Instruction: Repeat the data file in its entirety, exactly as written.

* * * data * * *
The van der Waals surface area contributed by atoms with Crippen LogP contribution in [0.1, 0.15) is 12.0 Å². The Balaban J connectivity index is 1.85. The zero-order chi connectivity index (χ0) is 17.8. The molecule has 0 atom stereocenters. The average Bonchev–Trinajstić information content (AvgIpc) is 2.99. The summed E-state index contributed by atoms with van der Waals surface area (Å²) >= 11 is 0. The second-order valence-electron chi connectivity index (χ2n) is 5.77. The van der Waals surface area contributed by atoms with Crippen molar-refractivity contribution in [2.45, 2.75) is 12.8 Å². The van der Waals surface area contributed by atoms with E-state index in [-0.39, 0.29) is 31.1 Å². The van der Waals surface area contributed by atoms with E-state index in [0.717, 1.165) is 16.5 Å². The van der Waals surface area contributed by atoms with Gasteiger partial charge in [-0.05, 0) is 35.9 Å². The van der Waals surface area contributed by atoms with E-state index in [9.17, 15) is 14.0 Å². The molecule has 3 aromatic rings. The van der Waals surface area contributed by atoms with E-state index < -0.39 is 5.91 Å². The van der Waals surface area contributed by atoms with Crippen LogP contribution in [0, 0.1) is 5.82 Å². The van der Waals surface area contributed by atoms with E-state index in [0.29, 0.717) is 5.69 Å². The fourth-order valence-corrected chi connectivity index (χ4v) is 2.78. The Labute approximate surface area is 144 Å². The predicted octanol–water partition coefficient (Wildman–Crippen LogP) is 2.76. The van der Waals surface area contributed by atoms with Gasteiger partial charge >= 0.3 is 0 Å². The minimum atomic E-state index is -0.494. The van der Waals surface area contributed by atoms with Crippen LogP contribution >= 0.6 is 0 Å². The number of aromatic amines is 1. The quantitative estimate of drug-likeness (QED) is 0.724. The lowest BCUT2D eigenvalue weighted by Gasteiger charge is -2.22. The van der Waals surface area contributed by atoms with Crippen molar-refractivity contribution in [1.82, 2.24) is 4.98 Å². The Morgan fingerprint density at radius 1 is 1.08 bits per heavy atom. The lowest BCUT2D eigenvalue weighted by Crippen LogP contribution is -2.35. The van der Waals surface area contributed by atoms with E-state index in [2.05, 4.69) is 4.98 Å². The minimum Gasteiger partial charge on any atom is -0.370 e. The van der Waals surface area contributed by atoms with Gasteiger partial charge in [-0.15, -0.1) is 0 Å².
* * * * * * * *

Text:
The van der Waals surface area contributed by atoms with Crippen LogP contribution in [0.1, 0.15) is 12.0 Å². The Balaban J connectivity index is 1.85. The zero-order chi connectivity index (χ0) is 17.8. The molecule has 0 atom stereocenters. The average Bonchev–Trinajstić information content (AvgIpc) is 2.99. The summed E-state index contributed by atoms with van der Waals surface area (Å²) >= 11 is 0. The second-order valence-electron chi connectivity index (χ2n) is 5.77. The van der Waals surface area contributed by atoms with Crippen molar-refractivity contribution in [2.45, 2.75) is 12.8 Å². The van der Waals surface area contributed by atoms with E-state index in [-0.39, 0.29) is 31.1 Å². The van der Waals surface area contributed by atoms with E-state index in [0.717, 1.165) is 16.5 Å². The van der Waals surface area contributed by atoms with Gasteiger partial charge in [-0.05, 0) is 35.9 Å². The van der Waals surface area contributed by atoms with E-state index in [9.17, 15) is 14.0 Å². The molecule has 3 aromatic rings. The van der Waals surface area contributed by atoms with E-state index < -0.39 is 5.91 Å². The van der Waals surface area contributed by atoms with Crippen LogP contribution in [0, 0.1) is 5.82 Å². The van der Waals surface area contributed by atoms with E-state index in [0.29, 0.717) is 5.69 Å². The fourth-order valence-corrected chi connectivity index (χ4v) is 2.78. The Labute approximate surface area is 144 Å². The predicted octanol–water partition coefficient (Wildman–Crippen LogP) is 2.76. The van der Waals surface area contributed by atoms with Gasteiger partial charge >= 0.3 is 0 Å². The minimum atomic E-state index is -0.494. The van der Waals surface area contributed by atoms with Crippen LogP contribution >= 0.6 is 0 Å². The number of aromatic amines is 1. The quantitative estimate of drug-likeness (QED) is 0.724. The lowest BCUT2D eigenvalue weighted by Gasteiger charge is -2.22. The van der Waals surface area contributed by atoms with Crippen molar-refractivity contribution in [1.82, 2.24) is 4.98 Å². The Morgan fingerprint density at radius 1 is 1.08 bits per heavy atom. The lowest BCUT2D eigenvalue weighted by Crippen LogP contribution is -2.35. The van der Waals surface area contributed by atoms with E-state index in [2.05, 4.69) is 4.98 Å². The minimum Gasteiger partial charge on any atom is -0.370 e. The van der Waals surface area contributed by atoms with Gasteiger partial charge in [-0.15, -0.1) is 0 Å².